Mum became obsessed with kissing baby goodnight after she was told she was infertile

Caroline Allen
Contributor
Rachael Wanklyn was told she was infertile. (PA Real Life)

A new mum found herself suffering with obsessive compulsive disorder after giving birth to her baby after being told she was infertile.

Rachael Wanklyn, 37, welcomed her miracle daughter after years of infertility, but the joy surrounding her birth was marred by Wanklyn’s irrational fear that her baby would die.

The obsessive compulsive disorder manifested itself with her obsessive need to kiss her baby before she went to bed each night in case she passed away while she was sleeping.

The special needs teaching assistant and her husband, Daniel, 42, were diagnosed with unexplained infertility in 2010.

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The pair went on to adopt a son in 2014 and had just started the process to adopt again when they found out that Wanklyn was pregnant.

The family were shocked when Wanklyn found out she was pregnant. (PA Real Life)

She admitted to being “dumbfounded” when she found out she was pregnant and baby Clara arrived safely on 9 May 2016 weighing 7lbs 12oz.

The shock surrounding Clara’s birth left her mum feeling consumed by fear of losing her.

“I convinced myself Clara would die during the night.

“As a result, every night I had to make sure that kissing her head was the last thing I did, so she knew that she was loved.

“If I fiddled with my bed pillows, or went to the toilet, or even if Daniel kissed me goodnight, I’d have to get up and give Clara a kiss again to make sure it was the last thing I did,” Wanklyn explained her symptoms, which are aligned with typical obsessive compulsive behaviours.

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As well as kissing her baby before bed, she found herself picking up other common compulsive behaviours, like obsessively checking that the doors and windows were locked.

“I was so worried that someone would get into the house and take Clara away that I’d repeatedly check the windows and doors,” she explained.

“We’d get halfway down the road somewhere and I’d think, ‘No, I need to go back and check the front door again’.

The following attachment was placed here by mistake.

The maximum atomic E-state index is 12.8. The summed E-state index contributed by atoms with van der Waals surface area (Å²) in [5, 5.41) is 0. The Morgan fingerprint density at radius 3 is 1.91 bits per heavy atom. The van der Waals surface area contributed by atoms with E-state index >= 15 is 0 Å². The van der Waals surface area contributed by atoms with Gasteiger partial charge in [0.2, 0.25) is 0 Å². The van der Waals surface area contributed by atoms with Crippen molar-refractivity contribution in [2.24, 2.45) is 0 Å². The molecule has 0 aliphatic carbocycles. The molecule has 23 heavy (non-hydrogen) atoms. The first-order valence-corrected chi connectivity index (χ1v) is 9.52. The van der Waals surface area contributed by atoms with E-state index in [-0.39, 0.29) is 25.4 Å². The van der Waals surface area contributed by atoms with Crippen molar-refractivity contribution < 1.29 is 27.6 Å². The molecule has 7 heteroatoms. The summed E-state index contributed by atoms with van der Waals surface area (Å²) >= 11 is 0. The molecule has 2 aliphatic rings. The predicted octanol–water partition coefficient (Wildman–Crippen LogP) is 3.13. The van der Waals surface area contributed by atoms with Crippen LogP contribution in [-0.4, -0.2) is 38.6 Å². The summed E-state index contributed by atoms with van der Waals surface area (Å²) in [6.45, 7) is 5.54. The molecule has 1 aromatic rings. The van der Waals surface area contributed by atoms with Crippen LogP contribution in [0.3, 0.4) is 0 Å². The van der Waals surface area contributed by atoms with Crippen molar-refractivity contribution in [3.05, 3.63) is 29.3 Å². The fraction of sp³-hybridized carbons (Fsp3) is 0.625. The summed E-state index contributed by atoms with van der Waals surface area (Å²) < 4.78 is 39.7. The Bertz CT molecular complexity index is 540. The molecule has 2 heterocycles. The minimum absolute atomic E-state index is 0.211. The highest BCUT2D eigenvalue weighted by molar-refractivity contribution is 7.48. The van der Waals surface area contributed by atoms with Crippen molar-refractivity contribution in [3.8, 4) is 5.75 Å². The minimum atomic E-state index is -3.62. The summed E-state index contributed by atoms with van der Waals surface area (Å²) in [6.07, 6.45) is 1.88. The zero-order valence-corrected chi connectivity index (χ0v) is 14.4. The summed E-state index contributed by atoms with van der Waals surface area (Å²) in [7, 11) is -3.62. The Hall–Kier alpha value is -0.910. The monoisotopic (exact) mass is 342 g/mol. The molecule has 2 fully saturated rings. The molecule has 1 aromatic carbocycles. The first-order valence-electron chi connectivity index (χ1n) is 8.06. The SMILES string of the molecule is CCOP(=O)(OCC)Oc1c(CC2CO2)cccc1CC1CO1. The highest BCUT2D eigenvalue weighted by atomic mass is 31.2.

“It wasn’t about the number of times I checked it, I just needed to make sure I checked until my hand hurt from pushing down on the doorknob so much. It was weird, but it made sense in my head.”

The symptoms Wanklyn suffered all fitted into the symptoms the NHS note as being typical of people suffering from obsessive compulsive disorder.

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Noticing that this new behaviour wasn’t right, Wanklyn decided to seek help when her daughter was three-years-old. It was at this point that she was diagnosed with perinatal obsessive compulsive disorder, where someone has intrusive, unwanted thoughts or obsessions about their infant.

The diagnosis was followed by months of counselling, which, thankfully helped the new mum to be able to kiss her daughter goodnight without a worry that she might pass away.

I still kiss my daughter goodnight – but in my head the kiss no longer means the difference between her living or dying, it’s simply to say night night,” she admits.

Now, she’s determined to share her story in order to encourage new families to open up about how they’re feeling.

She’s an advocate for the PANDAS Foundation, a leading UK charity supporting people suffering with perinatal mental illness and their families.

After experiencing it herself, Wanklyn realised that the “best form of medication is a simple conversation”.

“They were there to help me through the low point and, rather than make me feel like I was talking rubbish, they made me feel understood.”